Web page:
Thu Mar 16, 2017 8:8AM
Dutch people line up before voting for the general elections at a polling station at a train station on March 15, 2017 in The Hague. (Photo by AFP)
Dutch people line up before voting for the general elections at a polling station at a train station on March 15, 2017 in The Hague. (Photo by AFP)

Millions of Dutch voters have cast their ballots in key parliamentary elections dominated by the parties of outgoing Prime Minister Mark Rutte and far-right MP Geert Wilders. Exit polls suggest that Rutte’s center-right VVD Party gained 31 out of 150 seats during Wednesday’s elections, which had a turnout of 81 percent, the highest in the last 30 years, while Wilders' anti-immigration and anti-Islam Freedom Party (PVV) won 19 seats.  

Press TV has talked to Javier Farje, a political commentator and Europe expert, as well as David Lindorff, an investigative journalist, to discuss the importance of the elections in the Netherlands.

Farje believes the Dutch vote is very important in terms of its implications for the upcoming elections in France and Germany, adding that it will influence the far-right parties’ behavior given the fact that the Netherlands is one of the founding members of the European Union.

He also noted this election is important in the sense that it is the first “major” election after the Brexit vote which has been a “catalyst” for the nationalist far-right parties in Europe who believe their countries can leave the European Union the same way Britain did.

The commentator further opined that the far-right parties in Europe have been encouraged by the victory of US president Donald Trump, asserting that they feel that Trump “has given legitimacy to far-right ideas.”

He went on to say they believe that the idea of Islamophobia will take root and many people in Europe will vote for them.

Farje also maintained that Trump has made a “huge contribution” to the emergence of these far-right parties in Europe, asserting that they are using the same slogan that Trump used during his election campaign which is to ‘make their countries great again.’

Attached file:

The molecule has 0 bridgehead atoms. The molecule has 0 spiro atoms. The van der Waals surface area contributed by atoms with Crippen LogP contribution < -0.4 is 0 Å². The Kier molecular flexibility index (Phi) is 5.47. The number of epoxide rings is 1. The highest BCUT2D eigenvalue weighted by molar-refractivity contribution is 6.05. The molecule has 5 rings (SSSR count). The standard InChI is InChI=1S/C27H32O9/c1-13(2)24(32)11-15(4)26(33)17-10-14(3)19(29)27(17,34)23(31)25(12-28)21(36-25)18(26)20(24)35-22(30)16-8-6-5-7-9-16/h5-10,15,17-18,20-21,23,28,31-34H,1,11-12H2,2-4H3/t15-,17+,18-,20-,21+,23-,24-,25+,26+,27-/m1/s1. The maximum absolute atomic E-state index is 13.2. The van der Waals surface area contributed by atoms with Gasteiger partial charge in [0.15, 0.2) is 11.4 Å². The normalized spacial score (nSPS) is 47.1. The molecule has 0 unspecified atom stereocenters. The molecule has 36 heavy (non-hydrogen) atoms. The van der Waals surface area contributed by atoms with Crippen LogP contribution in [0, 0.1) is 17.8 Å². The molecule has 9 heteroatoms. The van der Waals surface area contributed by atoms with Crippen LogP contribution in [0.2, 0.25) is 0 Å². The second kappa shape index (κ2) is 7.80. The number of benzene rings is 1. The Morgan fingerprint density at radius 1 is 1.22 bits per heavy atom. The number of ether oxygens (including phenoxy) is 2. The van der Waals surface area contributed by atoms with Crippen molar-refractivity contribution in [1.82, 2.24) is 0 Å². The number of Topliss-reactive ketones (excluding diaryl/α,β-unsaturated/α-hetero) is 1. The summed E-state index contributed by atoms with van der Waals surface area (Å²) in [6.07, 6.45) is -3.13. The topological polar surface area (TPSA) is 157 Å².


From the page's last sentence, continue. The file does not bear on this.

Elsewhere in his remarks, the commentator said the European Union has been “pretty incompetent” in dealing with the current refugee crisis.

He also denounced the fact that there is no “unified position” in relation to the refugees in the EU, arguing that this lack of common policy has helped these far-right parties to “feed fear.”

Farje also stated the far-right parties are taking advantage of the refugee crisis and Islamophobia which is spreading in most European countries, highlighting the fact that they are using the same kind of rhetoric that Trump used regarding immigrants.

He concluded by saying that both Trump and the Brexit vote have helped the far-right parties in Europe set their agenda and become more “mainstream” in order to demand drastic changes.

Meanwhile, David Lindorff, the other panelist on the program, opined that the Dutch election is not going to have a “significant” impact on the elections in France and Germany because the forces involved in those countries are quite different.

He also mentioned that Marine Le Pen’s party in France has a very long-standing membership, predicting that it will gain what it wants regardless of what happens in the elections in the Netherlands or Germany. 

The analyst also stated that Germany does not have the same antipathy towards the European Union and it is really the one that is benefiting from the euro. 

Lindorff further noted if people in Europe start to see the realities of what a right-wing government really means, they will think twice before they vote.

However, he said, whatever the outcome of the Dutch election would be, it has already had a “profound influence” on immigration and multiculturalism.